The generally accepted test to be used in applying the ‘dual purpose’ rule is found in the opinion of Chief Judge Cardozo in Marks’ Dependents v. Gray, 251 N.Y. 90, 167 N.E. 181, in this language:

’The test in brief is this: If the work of the employee creates the necessity for travel, he is in the course of his employment, though he is serving at the same time some purpose of his own. (Case cited.) If, however, the work has no part in creating the necessity for travel, if the journey would have gone forward though the business errand had been dropped, and would have been canceled upon failure of the private purpose, though the business errand was undone, the travel is then personal, and personal the risk.’

Judged by that test, there was no sound basis for saying that any member of the drilling crew carpools in Forson and Bush was in the course of his employment at the time of the automobile accidents.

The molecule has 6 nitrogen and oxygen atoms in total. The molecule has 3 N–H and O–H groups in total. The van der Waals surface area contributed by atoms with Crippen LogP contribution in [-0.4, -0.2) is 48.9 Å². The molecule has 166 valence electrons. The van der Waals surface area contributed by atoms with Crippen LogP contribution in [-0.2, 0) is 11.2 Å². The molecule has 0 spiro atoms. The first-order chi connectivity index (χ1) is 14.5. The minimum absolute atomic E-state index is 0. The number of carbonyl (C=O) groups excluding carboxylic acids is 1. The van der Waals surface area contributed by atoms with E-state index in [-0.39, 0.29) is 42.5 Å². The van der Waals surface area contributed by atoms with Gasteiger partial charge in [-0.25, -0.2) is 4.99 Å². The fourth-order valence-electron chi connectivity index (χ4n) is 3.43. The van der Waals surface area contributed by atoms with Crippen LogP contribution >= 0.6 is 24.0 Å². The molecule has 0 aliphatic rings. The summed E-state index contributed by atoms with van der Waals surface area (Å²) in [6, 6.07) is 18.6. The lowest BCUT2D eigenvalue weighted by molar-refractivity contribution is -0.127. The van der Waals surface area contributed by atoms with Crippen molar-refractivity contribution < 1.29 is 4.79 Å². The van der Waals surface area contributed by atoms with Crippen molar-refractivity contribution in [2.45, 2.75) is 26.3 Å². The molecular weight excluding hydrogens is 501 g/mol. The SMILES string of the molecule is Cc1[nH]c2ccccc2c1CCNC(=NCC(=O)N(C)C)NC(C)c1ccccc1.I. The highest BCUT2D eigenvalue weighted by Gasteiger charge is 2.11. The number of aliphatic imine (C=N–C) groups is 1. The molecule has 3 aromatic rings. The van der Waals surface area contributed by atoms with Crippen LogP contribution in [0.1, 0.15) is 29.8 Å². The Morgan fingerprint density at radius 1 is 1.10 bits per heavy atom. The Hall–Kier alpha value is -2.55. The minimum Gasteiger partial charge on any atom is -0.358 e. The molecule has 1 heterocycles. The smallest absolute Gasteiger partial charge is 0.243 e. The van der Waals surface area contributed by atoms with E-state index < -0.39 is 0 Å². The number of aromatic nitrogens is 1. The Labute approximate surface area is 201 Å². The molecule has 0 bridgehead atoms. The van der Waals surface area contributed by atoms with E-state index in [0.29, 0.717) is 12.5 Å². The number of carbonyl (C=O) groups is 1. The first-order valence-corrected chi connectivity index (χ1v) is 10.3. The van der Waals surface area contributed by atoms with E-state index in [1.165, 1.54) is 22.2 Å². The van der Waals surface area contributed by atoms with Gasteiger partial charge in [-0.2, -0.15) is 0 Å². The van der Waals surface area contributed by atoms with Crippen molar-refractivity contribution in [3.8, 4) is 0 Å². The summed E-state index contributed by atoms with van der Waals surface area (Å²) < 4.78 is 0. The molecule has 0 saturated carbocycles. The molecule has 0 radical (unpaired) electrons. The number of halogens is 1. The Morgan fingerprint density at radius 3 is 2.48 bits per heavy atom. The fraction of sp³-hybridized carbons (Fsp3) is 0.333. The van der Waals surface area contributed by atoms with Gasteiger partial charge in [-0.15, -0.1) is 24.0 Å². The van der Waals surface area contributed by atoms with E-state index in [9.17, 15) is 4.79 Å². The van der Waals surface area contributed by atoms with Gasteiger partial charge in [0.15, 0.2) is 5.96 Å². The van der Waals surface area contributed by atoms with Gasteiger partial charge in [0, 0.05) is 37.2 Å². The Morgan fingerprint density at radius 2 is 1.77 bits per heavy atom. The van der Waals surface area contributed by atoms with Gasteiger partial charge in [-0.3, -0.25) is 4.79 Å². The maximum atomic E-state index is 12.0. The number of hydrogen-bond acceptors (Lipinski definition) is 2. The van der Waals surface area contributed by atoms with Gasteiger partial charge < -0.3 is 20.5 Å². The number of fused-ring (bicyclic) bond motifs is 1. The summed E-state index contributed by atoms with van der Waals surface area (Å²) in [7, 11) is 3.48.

In Marks v. Gray, Chief Judge Cardozo was writing in a frame of facts involving an out-of-town personal trip during which the employee agreed to perform a minor service for the employer. Application of the test is simpler when a special mission type of journey is involved; but Larson states that whether ‘coming and going’ trips are personal or are in the course of employment ‘is determined by the same principles that apply to out-of-town trips under Marks v. Gray.’ Larson’s Workmen’s Compensation Law, Vol. 1, p. 244, s 18.13. Larson suggests, however, that the test announced in Marks v. Gray needs amplification, and puts his amplification in these words: